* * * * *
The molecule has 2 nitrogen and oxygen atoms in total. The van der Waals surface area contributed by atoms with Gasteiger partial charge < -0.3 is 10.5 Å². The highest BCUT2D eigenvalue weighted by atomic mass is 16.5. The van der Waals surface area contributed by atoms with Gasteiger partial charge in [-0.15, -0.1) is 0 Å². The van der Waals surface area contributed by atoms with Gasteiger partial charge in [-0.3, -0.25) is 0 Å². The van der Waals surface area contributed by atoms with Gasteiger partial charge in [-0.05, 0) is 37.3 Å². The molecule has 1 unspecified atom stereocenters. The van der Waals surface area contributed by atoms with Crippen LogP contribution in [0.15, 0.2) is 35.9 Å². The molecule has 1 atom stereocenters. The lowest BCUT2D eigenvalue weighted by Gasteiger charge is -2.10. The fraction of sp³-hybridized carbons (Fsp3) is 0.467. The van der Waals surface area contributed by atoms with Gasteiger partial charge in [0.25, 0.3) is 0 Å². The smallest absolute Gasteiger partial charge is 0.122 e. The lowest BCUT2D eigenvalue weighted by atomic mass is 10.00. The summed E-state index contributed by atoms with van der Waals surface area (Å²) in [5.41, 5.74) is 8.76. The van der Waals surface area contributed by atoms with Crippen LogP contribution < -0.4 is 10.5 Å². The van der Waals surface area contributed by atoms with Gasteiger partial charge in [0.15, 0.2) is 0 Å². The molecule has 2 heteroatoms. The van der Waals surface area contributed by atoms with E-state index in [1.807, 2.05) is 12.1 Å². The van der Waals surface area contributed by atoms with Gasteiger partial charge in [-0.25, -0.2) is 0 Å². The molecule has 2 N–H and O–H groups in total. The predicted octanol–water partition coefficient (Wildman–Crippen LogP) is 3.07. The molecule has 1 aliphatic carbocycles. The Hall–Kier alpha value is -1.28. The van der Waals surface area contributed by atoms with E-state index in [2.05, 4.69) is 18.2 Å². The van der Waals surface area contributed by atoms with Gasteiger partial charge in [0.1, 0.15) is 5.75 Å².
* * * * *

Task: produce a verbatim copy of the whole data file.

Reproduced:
The molecule has 2 nitrogen and oxygen atoms in total. The van der Waals surface area contributed by atoms with Gasteiger partial charge < -0.3 is 10.5 Å². The highest BCUT2D eigenvalue weighted by atomic mass is 16.5. The van der Waals surface area contributed by atoms with Gasteiger partial charge in [-0.15, -0.1) is 0 Å². The van der Waals surface area contributed by atoms with Gasteiger partial charge in [-0.3, -0.25) is 0 Å². The van der Waals surface area contributed by atoms with Gasteiger partial charge in [-0.05, 0) is 37.3 Å². The molecule has 1 unspecified atom stereocenters. The van der Waals surface area contributed by atoms with Crippen LogP contribution in [0.15, 0.2) is 35.9 Å². The molecule has 1 atom stereocenters. The lowest BCUT2D eigenvalue weighted by Gasteiger charge is -2.10. The fraction of sp³-hybridized carbons (Fsp3) is 0.467. The van der Waals surface area contributed by atoms with Gasteiger partial charge in [0.25, 0.3) is 0 Å². The smallest absolute Gasteiger partial charge is 0.122 e. The lowest BCUT2D eigenvalue weighted by atomic mass is 10.00. The summed E-state index contributed by atoms with van der Waals surface area (Å²) in [5.41, 5.74) is 8.76. The van der Waals surface area contributed by atoms with Crippen LogP contribution < -0.4 is 10.5 Å². The van der Waals surface area contributed by atoms with Gasteiger partial charge in [0.15, 0.2) is 0 Å². The molecule has 2 heteroatoms. The van der Waals surface area contributed by atoms with E-state index in [1.807, 2.05) is 12.1 Å². The van der Waals surface area contributed by atoms with Gasteiger partial charge in [-0.25, -0.2) is 0 Å². The molecule has 2 N–H and O–H groups in total. The predicted octanol–water partition coefficient (Wildman–Crippen LogP) is 3.07. The molecule has 1 aliphatic carbocycles. The Hall–Kier alpha value is -1.28. The van der Waals surface area contributed by atoms with E-state index in [2.05, 4.69) is 18.2 Å². The van der Waals surface area contributed by atoms with Gasteiger partial charge in [0.1, 0.15) is 5.75 Å².